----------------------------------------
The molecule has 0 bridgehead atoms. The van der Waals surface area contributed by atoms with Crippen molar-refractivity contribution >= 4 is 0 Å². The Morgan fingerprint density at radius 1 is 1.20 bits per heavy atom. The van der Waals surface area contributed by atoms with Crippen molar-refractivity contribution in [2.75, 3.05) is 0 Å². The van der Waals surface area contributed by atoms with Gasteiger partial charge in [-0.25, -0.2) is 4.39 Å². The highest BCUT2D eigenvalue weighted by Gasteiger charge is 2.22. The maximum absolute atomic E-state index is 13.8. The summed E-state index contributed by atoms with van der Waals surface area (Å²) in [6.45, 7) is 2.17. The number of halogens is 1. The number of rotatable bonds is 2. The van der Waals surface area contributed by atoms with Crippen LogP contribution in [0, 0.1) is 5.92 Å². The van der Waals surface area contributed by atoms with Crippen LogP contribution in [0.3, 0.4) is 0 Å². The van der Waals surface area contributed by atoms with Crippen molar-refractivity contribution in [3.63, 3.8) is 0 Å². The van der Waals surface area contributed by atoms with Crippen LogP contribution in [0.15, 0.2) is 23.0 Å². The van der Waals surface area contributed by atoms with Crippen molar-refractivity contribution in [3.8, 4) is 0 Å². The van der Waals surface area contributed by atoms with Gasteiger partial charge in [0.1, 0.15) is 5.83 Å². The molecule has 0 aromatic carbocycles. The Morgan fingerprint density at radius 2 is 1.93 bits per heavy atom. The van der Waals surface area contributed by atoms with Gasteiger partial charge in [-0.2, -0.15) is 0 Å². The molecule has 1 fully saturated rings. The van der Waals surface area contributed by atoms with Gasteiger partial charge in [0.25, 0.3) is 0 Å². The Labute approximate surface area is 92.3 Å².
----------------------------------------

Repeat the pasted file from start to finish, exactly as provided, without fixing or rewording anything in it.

The molecule has 0 bridgehead atoms. The van der Waals surface area contributed by atoms with Crippen molar-refractivity contribution >= 4 is 0 Å². The Morgan fingerprint density at radius 1 is 1.20 bits per heavy atom. The van der Waals surface area contributed by atoms with Crippen molar-refractivity contribution in [2.75, 3.05) is 0 Å². The van der Waals surface area contributed by atoms with Gasteiger partial charge in [-0.25, -0.2) is 4.39 Å². The highest BCUT2D eigenvalue weighted by Gasteiger charge is 2.22. The maximum absolute atomic E-state index is 13.8. The summed E-state index contributed by atoms with van der Waals surface area (Å²) in [6.45, 7) is 2.17. The number of halogens is 1. The number of rotatable bonds is 2. The van der Waals surface area contributed by atoms with Crippen LogP contribution in [0, 0.1) is 5.92 Å². The van der Waals surface area contributed by atoms with Crippen LogP contribution in [0.3, 0.4) is 0 Å². The van der Waals surface area contributed by atoms with Crippen molar-refractivity contribution in [3.63, 3.8) is 0 Å². The van der Waals surface area contributed by atoms with Crippen LogP contribution in [0.15, 0.2) is 23.0 Å². The van der Waals surface area contributed by atoms with Crippen molar-refractivity contribution in [3.8, 4) is 0 Å². The van der Waals surface area contributed by atoms with Gasteiger partial charge in [0.1, 0.15) is 5.83 Å². The molecule has 0 aromatic carbocycles. The Morgan fingerprint density at radius 2 is 1.93 bits per heavy atom. The van der Waals surface area contributed by atoms with Gasteiger partial charge in [-0.2, -0.15) is 0 Å². The molecule has 1 fully saturated rings. The van der Waals surface area contributed by atoms with Gasteiger partial charge in [0.25, 0.3) is 0 Å². The Labute approximate surface area is 92.3 Å².